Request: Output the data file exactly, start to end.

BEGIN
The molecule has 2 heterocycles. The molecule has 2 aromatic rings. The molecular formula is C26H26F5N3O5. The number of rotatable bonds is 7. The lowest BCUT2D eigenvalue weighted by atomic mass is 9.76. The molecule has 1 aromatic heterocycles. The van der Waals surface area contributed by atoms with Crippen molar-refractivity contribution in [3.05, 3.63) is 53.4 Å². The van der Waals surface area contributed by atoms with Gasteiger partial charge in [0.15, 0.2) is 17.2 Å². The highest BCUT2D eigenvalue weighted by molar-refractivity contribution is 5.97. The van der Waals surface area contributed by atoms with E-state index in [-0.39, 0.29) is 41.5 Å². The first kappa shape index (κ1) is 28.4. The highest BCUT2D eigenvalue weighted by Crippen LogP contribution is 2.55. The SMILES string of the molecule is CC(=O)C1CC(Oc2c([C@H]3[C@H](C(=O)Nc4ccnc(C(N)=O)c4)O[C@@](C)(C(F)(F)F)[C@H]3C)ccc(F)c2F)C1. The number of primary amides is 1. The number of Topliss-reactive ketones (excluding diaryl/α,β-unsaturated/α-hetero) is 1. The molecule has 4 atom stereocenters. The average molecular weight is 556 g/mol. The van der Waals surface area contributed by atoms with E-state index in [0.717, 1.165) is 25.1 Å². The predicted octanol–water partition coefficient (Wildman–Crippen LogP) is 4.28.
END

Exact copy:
The molecule has 2 heterocycles. The molecule has 2 aromatic rings. The molecular formula is C26H26F5N3O5. The number of rotatable bonds is 7. The lowest BCUT2D eigenvalue weighted by atomic mass is 9.76. The molecule has 1 aromatic heterocycles. The van der Waals surface area contributed by atoms with Crippen molar-refractivity contribution in [3.05, 3.63) is 53.4 Å². The van der Waals surface area contributed by atoms with Gasteiger partial charge in [0.15, 0.2) is 17.2 Å². The highest BCUT2D eigenvalue weighted by molar-refractivity contribution is 5.97. The van der Waals surface area contributed by atoms with E-state index in [-0.39, 0.29) is 41.5 Å². The first kappa shape index (κ1) is 28.4. The highest BCUT2D eigenvalue weighted by Crippen LogP contribution is 2.55. The SMILES string of the molecule is CC(=O)C1CC(Oc2c([C@H]3[C@H](C(=O)Nc4ccnc(C(N)=O)c4)O[C@@](C)(C(F)(F)F)[C@H]3C)ccc(F)c2F)C1. The number of primary amides is 1. The number of Topliss-reactive ketones (excluding diaryl/α,β-unsaturated/α-hetero) is 1. The molecule has 4 atom stereocenters. The average molecular weight is 556 g/mol. The van der Waals surface area contributed by atoms with E-state index in [0.717, 1.165) is 25.1 Å². The predicted octanol–water partition coefficient (Wildman–Crippen LogP) is 4.28.